Huskey starts and about 20 or 30 seconds in stops and admits after jumbling the always difficult lyrics that he had forgotten the words.
"If it were 'Wings of a Dove,' I wouldn't have forgotten the words," Huskey announced.
Fortunately, the Bulls games were lightly attended then.
"I could just feel (chief operating officer Jonathan) Kovler and (general manager) Rod Thorn's eyes on the back of my neck," McIntyre said with a laugh.
Brian grew up on the North Side of Chicago and attended Loyola Academy for high school. His father sold advertising space for the old Sunday supplements and his mother while raising four kids also did some writing for suburban newspapers. But you had to work then to help the family and from 10 or 11 Brian was shoveling snow in winter, mowing lawns in summer and faking his age so he could add some hours in a local grocery store. His game was hockey as pro basketball didn't even exist in Chicago with the short tenures of the Zephyrs and Packers before the Bulls began in 1966.
Brian tried Holy Cross in Worcester, but that didn't take and then went to Loyola Academy, where he was basketball manager, wrote for the school newspaper and helped start the hockey team with inspiration from long time mentor Gene Sullivan, the DePaul athletic director and later Loyola athletic director and basketball coach. Brian is in the Loyola Academy athletic hall of fame and still an advisor for the school of communications.
After graduation in 1972, McIntyre was writing and editing professional trade publications and avidly following his beloved Blackhawks.
Team programs were fairly primitive then with virtually nothing on the opponents. So McIntyre came up with the notion to publish a competing program about the opponents.
"Every program had the same features all season," recalled McIntyre. "And back then Chicago papers weren't advancing the games. I felt there was a need. I wanted to know. And I wanted to become a writer, anyway."
So McIntyre started his own program with updated rosters (not often in the team program), a feature on the opponent and some league stuff. It was called The Program.
He sold advertising and it became a hit at 25 cents a copy compared to $1 for the team program as he also was doing it for the Bulls. He would call team public relations directors around the NHL and NBA for information and buy up out of town Sunday newspapers in an era when such information was hard to find and the Chicago newspapers didn't have much expanse in sports.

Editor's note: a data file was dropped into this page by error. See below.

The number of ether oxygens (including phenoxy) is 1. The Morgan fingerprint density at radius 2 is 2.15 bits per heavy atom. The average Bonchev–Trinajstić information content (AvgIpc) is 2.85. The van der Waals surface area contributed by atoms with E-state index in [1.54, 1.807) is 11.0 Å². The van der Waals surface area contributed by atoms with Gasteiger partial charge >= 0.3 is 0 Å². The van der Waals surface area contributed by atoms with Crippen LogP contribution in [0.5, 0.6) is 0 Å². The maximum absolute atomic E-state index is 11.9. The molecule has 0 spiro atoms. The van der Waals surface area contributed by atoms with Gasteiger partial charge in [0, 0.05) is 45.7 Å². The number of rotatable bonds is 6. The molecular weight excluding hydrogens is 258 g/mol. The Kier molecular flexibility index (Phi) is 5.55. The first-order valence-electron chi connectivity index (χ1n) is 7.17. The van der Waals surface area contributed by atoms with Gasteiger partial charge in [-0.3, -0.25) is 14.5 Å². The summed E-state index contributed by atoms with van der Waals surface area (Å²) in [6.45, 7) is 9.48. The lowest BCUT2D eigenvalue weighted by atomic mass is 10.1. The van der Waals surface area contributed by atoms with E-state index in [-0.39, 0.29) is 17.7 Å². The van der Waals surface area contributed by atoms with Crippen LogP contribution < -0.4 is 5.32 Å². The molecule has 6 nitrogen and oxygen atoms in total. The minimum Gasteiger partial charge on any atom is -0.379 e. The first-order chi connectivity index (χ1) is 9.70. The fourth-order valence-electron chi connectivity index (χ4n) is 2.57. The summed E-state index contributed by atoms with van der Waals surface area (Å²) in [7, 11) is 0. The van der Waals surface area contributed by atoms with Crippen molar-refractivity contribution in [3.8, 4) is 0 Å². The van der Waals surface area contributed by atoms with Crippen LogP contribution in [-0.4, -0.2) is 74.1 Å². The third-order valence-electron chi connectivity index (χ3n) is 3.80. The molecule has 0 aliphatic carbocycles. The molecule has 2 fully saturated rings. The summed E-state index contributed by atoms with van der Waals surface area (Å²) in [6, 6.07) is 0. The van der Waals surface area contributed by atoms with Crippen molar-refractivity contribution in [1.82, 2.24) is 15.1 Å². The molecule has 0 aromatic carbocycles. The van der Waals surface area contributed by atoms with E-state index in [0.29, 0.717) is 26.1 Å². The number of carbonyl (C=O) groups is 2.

He eventually had so much demand he hired kids at $10 per game to help him sell them and was making more than at his advertising job for four years into the 1977-78 season.
Then one day Kovler called and asked if he'd like to run the Bulls media operations. The competition was driving the Blackhawks and Bulls nuts. Media director Mike McClure left, so the Bulls figured to limit the competition as well.
McIntyre started with the Bulls in June 1978, and remembers going to the NBA draft, which was then a public daytime event, that year for fans at the Bismarck Hotel. McIntyre remembers the Bulls selecting New Mexico's Marvin Johnson with their second round pick and the father and brother of Maurice Cheeks leaping to their feet and shouting, "You'll be sorry."
The Bulls didn't get a better point guard for 30 years.
Then it was off to California for the annual league meetings.
"I get introduced to Al Attles," Brian recalled. "I'm three years removed from that Western Conference finals and the Warriors beating the Bulls. I'm on the East Coast during the seventh game and they're listening on the radio at home and I have them put the phone receiver up to the radio so I can listen to the game. And now Al Attles is introducing me around the room. I'm thinking, 'My god, this is Al Attles, the destroyer.' It was the first sense of the family feeling that permeates the NBA. There were the stories from the ABA guys and how much fun they had, everyone helping each other. It was such a magical time."
McIntyre left the Bulls to current media director Tim Hallam and moved to oversee the league's media operations in 1981, running the operations at 30 years of Finals, All-Star games and Olympics since the 1992 Dream Team.
"As a kid you want the chance to represent your country. I'd always dreamed it would be in hockey," said McIntyre. "Working those five Olympics you feel a part of the team and then bringing back (the gold medal) in 2008 was so satisfying and fulfilling. I'm a lucky guy. Basketball has been incredibly great for me."
And Brian has been incredibly great for basketball.